Given the Legislature’s disappointing record in recent years, DeSantis must use his influence to prevent even these incremental improvements from being watered down.

Given the Legislature’s disappointing record in recent years, Gov. Ron DeSantis must use his influence to prevent proposed water-quality regulations from being watered down.


Florida has been down this road before: State lawmakers pledge to crack down on polluters, vowing that this year will be different in terms of protecting water quality.


This year’s legislative session is again starting with promises of significant measures to prevent algae blooms and other problems that have plagued Florida’s water bodies. Jonathan Webber, deputy director of Florida Conservation Voters, suggested that past history provides a reason to be skeptical about such legislation actually being approved.


“Let’s see — no pun intended — how watered down it gets by end of session because unfortunately we saw some good ideas last year that just fizzled,” Webber told the Sarasota Herald-Tribune. “Last year — famously — was the year after that terrible summer and we didn’t get one substantial water quality bill passed the entire year even though there were plenty of good ideas.”


In 2018, the state experienced a “summer of slime” in which there were toxic blue-green algae blooms in rivers across South Florida and Lake Okeechobee. Red tide spread along both of Florida’s coasts, killing wildlife and sickening people. North Florida’s natural springs continued to suffer from algae growth and reduced flows.


The causes of algae blooms include groundwater and water bodies being polluted with excessive nutrients from such sources as agricultural operations, septic tanks, sewage spills and urban runoff. But instead of stopping such pollution at its source, the state’s answer has too often been sticking taxpayers with the bill for clean-up and restoration efforts.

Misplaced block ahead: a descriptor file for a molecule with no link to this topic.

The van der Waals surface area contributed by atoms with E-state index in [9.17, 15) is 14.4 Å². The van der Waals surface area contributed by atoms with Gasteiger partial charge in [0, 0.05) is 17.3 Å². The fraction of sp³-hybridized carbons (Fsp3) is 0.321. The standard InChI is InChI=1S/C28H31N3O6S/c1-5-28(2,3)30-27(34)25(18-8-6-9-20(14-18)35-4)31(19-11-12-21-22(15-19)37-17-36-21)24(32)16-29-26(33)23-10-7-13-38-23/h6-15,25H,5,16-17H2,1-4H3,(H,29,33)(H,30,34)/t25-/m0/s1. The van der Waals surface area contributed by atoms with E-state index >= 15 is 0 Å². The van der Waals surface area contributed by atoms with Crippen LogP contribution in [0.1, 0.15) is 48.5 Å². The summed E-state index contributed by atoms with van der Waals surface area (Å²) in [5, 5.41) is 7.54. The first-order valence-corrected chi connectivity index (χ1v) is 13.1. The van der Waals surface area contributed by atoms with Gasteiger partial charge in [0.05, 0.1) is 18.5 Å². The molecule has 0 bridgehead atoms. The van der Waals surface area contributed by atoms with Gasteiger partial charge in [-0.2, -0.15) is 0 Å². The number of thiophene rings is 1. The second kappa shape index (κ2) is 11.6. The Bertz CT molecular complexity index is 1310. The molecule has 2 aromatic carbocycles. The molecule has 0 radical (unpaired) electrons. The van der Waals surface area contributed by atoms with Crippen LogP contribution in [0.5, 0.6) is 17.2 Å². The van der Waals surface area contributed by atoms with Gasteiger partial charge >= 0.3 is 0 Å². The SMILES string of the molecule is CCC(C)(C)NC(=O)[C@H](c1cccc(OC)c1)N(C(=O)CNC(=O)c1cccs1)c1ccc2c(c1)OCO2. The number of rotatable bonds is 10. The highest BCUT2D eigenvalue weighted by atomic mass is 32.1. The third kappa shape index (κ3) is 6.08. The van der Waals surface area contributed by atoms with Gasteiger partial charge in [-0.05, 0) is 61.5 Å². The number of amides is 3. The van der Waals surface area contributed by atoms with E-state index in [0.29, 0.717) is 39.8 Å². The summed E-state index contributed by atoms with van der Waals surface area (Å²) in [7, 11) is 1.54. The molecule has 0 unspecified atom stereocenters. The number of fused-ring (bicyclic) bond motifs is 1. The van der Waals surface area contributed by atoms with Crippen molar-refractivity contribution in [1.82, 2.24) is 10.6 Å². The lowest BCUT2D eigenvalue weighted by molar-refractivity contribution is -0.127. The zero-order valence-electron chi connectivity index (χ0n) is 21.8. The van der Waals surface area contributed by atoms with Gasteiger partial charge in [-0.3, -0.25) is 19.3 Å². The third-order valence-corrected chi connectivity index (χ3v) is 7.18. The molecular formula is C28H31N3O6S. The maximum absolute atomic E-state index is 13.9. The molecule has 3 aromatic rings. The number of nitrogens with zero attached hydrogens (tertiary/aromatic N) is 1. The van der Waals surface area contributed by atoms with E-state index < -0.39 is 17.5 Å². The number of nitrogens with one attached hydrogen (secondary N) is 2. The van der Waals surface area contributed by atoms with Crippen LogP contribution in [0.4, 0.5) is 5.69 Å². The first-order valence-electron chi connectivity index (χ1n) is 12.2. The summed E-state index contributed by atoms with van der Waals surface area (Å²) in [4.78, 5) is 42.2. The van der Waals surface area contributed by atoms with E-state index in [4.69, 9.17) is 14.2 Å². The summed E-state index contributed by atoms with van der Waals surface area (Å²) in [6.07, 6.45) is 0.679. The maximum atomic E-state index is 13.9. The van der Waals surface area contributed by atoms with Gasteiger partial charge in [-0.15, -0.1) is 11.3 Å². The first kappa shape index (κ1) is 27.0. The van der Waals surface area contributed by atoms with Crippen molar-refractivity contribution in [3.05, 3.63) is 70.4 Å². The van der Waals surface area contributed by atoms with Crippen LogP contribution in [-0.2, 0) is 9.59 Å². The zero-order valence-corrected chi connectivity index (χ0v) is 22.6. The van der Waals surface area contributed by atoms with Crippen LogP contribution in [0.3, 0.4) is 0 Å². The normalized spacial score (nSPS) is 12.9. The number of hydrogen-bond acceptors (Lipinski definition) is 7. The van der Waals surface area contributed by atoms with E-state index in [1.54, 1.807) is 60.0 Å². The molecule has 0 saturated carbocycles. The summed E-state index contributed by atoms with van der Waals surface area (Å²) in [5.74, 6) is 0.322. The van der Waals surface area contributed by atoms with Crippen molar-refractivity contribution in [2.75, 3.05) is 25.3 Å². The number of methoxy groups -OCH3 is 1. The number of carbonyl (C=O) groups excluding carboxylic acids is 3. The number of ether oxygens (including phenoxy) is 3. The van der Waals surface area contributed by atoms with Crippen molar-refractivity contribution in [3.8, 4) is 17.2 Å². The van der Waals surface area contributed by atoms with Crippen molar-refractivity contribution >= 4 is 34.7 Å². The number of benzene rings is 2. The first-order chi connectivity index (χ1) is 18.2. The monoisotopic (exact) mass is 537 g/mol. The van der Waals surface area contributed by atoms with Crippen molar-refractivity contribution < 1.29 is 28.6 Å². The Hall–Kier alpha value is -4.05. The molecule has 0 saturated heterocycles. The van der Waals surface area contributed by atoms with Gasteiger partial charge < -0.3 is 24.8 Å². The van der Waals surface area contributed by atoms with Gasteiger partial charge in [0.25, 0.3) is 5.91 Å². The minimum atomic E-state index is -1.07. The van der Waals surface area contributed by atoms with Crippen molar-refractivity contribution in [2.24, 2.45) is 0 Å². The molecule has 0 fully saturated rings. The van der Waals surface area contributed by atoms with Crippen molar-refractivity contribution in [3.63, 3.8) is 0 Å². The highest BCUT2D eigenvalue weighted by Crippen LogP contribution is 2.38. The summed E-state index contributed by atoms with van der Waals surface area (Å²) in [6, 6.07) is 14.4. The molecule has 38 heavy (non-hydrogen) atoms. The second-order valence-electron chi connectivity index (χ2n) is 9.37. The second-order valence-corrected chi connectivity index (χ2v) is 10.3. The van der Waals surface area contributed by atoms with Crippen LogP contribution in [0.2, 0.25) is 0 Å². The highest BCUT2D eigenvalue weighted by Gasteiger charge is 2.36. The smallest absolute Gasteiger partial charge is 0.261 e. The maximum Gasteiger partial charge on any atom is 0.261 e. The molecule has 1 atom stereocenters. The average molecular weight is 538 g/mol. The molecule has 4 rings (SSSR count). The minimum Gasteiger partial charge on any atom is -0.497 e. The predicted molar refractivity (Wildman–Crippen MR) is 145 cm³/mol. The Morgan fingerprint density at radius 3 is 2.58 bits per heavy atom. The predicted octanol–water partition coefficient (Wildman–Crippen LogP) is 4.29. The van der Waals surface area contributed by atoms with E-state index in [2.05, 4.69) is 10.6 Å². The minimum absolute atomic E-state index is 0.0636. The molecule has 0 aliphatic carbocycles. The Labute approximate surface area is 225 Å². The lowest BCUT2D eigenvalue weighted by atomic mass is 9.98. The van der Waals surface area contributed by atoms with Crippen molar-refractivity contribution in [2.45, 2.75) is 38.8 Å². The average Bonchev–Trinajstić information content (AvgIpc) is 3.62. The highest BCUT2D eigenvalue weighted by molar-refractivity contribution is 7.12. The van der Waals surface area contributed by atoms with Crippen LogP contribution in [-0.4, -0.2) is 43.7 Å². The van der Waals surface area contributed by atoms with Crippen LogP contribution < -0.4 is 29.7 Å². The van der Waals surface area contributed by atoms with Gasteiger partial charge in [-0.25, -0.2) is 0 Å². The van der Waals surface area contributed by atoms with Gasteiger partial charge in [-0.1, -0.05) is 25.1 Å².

Legislation being proposed this year marks a significant departure for regulation-averse Republicans who control the Legislature, the Herald-Tribune reported. Some prominent GOP backers are proposing new regulations on polluters and have a powerful ally in Gov. Ron DeSantis.


In one of his first acts in office, DeSantis created a task force to identify ways to reduce algae blooms. Scientists from the University of Florida and other institutions issued findings and recommendations, which have been incorporated in legislation that DeSantis touted during last week’s State of the State address as “a chance to take bold action to make a lasting positive impact upon Florida’s environment.”


Sen. Debbie Mayfield, R-Indialantic, is sponsoring the Senate version of the legislation — CS/SB 712, dubbed the Clean Waterways Act. The 91-page bill includes a variety of measures aimed at reducing nutrient pollution from such sources as septic tanks, sewer pipes and stormwater runoff.


The measure includes a grant program to help local governments connect homes on septic tanks to sewer lines. It would also require the state to conduct biennial inspections of voluntary “best management practices” used by agricultural operations to reduce nutrient pollution.


Given the Legislature’s disappointing record in recent years, DeSantis must use his influence to prevent even these incremental improvements from being watered down.


This guest editorial was originally published in The Gainesville Sun, a sister newspaper within Gannett Florida.